Use a feather duster to remove dust. For bears, mink, squirrels, and similar furbearers, they should be vacuumed with a hose attachment and groomed with a brush. Many of these animals should be groomed backwards to allow the hair to lay naturally and not matted down. Gently wipe in the direction of the fur with a product called Mount Protect . It has a pleasant scent that repels moths and bugs. It also adds shine to the fur. Groom when the mount is dry. You can also take a paper towel or regular towel and spray some Windex on it and wipe your trophy gently in the direction of the fur, or feathers. A taxidermist can also professionally clean older mounts.

Q-Are there any options available for my mount?

Options can include a decorative plaque, realistic habitat, an end or coffee table diorama, or a modern, artistic pedestal base. The only limit to how your trophy can be presented, is your imagination. If you are looking for a truly special mount I have many different resources for ideas on how to customize your mount. Many options can be added to previously mounted specimens to add beauty and value to older mounts.

Q- Am I open on weekends?
Yes, but only by an appointment. I need time to go hunting and fishing too! J

Q-What are the best methods for mounting?

Good taxidermy starts with good materials. We use only the best materials available to recreate your trophies. From that point, previously recorded measurements are the key. It is rare to buy a commercial manikin that will fit your trophy properly. We alter our manikins to fit your trophy, so it will look as real as possible. Tanning of a hide is also extremely important. There are faster, less expensive ways to preserve a skin, but these mounts do not have the longevity or elasticity of a tanned skin. When mounting a trophy we rely heavily on reference materials. These can be live animal studies, photographs, castings, models, and videos of live specimens. By applying knowledge gained from reference we can produce more accurate mounts that will be as real as possible and beautiful for years to come.

Q- Does sunlight affect my trophy?
Absolutely, direct sun will cause discoloration in the hair, and feathers, no nutrients to those parts leaves them susceptible to sun’s rays, just like sheds you find in the woods, after a while they turn bleach white.

Q- How should I transport my trophy from the place I harvested it to the taxidermy shop?
You should skin out the trophy up to the neck, and freeze it, or if it will be more than a few days and freezing it will be an issue, skin out the whole animal and you’ll have to make sure at least 80% of the fat and meat is off the skin and then salt it (non-iodized salt) After you salt it and let it dry for a few hours hang it up so more of the fluids can drain out of the skin (preventing bacteria beds to form) which causes hair to slip. If you have to skin the head out, please take your time and follow the bone contour of the head as closely as possible. If you haven’t done it, and don’t feel comfortable let someone else that has done it do it.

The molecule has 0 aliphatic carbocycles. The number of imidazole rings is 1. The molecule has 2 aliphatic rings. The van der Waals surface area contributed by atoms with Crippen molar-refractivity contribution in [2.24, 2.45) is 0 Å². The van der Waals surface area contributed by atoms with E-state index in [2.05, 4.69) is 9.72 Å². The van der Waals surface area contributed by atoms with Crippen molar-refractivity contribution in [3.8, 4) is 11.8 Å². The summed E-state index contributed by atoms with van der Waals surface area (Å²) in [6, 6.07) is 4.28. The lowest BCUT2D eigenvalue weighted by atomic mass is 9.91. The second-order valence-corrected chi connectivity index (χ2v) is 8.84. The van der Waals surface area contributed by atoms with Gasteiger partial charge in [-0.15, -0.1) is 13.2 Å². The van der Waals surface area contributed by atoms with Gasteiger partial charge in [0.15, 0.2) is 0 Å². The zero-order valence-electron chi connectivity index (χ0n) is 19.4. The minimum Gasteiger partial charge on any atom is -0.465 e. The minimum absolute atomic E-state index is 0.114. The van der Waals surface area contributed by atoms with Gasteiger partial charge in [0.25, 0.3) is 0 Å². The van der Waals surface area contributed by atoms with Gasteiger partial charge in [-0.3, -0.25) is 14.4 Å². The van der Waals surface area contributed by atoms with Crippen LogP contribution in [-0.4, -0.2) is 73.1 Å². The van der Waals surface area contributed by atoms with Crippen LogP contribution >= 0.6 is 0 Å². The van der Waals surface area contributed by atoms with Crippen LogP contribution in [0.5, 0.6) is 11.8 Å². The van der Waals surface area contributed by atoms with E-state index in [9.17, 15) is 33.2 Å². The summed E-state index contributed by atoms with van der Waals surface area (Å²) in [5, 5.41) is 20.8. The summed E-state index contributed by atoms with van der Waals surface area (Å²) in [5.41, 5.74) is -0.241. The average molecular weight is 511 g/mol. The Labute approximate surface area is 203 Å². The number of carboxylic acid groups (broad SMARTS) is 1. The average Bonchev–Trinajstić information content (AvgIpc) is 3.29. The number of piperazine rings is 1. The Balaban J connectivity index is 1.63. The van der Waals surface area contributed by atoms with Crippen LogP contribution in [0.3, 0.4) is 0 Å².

Q- Does cigarette smoke affect my trophy?
Absolutely, the chemicals in the smoke cause the hair or feathers to get a discoloration, a tavern yellow look, it can be somewhat fixed but not completely.

Q-Can you mount my pet?

Yes. Pets can be mounted. It can be very expensive to mount pets because there are no commercial products available. Therefore, every part of the mount will have to be made custom. Custom parts can take many hours to make. Each mount will need to be researched before a price can be determined.

Q -Can you mount an animal I shoot from Africa or another exotic hunting trip?

Contact me before going to Africa or out of the country so I can set you up with shipping tags and get everything set up through an importer. All of this is complimentary ....no charge. Specializing

Q-Can you mount this owl I found on the side of the road?

No. I can’t legally mount any protected animals without proper permits. Songbirds, owls and other birds of prey are protected species. Songbirds and birds of prey can be mounted with a special permit obtained from the federal government. Some learning institutions are granted permits for educating others about wildlife. Permits for home use are difficult to obtain.

Thank you for considering Outlaw Taxidermy for your  wildlife needs.